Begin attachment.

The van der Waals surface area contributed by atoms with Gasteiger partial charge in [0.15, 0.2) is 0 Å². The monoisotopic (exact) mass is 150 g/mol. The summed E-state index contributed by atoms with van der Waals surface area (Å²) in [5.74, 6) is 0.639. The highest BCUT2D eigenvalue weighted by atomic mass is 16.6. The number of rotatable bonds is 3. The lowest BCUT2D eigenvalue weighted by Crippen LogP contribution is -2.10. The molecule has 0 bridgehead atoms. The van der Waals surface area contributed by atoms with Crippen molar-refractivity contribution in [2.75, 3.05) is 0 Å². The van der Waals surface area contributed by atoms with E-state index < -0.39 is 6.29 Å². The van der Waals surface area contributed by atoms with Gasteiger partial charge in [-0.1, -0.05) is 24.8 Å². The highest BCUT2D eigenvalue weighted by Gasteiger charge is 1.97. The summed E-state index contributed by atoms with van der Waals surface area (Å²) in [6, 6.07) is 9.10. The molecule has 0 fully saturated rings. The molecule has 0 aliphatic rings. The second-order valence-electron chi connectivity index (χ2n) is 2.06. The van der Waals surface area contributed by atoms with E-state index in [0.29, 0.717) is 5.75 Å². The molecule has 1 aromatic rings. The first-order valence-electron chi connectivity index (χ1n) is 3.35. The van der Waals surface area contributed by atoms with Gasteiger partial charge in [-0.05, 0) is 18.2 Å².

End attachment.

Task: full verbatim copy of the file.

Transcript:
The van der Waals surface area contributed by atoms with Gasteiger partial charge in [0.15, 0.2) is 0 Å². The monoisotopic (exact) mass is 150 g/mol. The summed E-state index contributed by atoms with van der Waals surface area (Å²) in [5.74, 6) is 0.639. The highest BCUT2D eigenvalue weighted by atomic mass is 16.6. The number of rotatable bonds is 3. The lowest BCUT2D eigenvalue weighted by Crippen LogP contribution is -2.10. The molecule has 0 bridgehead atoms. The van der Waals surface area contributed by atoms with Crippen molar-refractivity contribution in [2.75, 3.05) is 0 Å². The van der Waals surface area contributed by atoms with E-state index < -0.39 is 6.29 Å². The van der Waals surface area contributed by atoms with Gasteiger partial charge in [-0.1, -0.05) is 24.8 Å². The highest BCUT2D eigenvalue weighted by Gasteiger charge is 1.97. The summed E-state index contributed by atoms with van der Waals surface area (Å²) in [6, 6.07) is 9.10. The molecule has 0 fully saturated rings. The molecule has 0 aliphatic rings. The second-order valence-electron chi connectivity index (χ2n) is 2.06. The van der Waals surface area contributed by atoms with E-state index in [0.29, 0.717) is 5.75 Å². The molecule has 1 aromatic rings. The first-order valence-electron chi connectivity index (χ1n) is 3.35. The van der Waals surface area contributed by atoms with Gasteiger partial charge in [-0.05, 0) is 18.2 Å².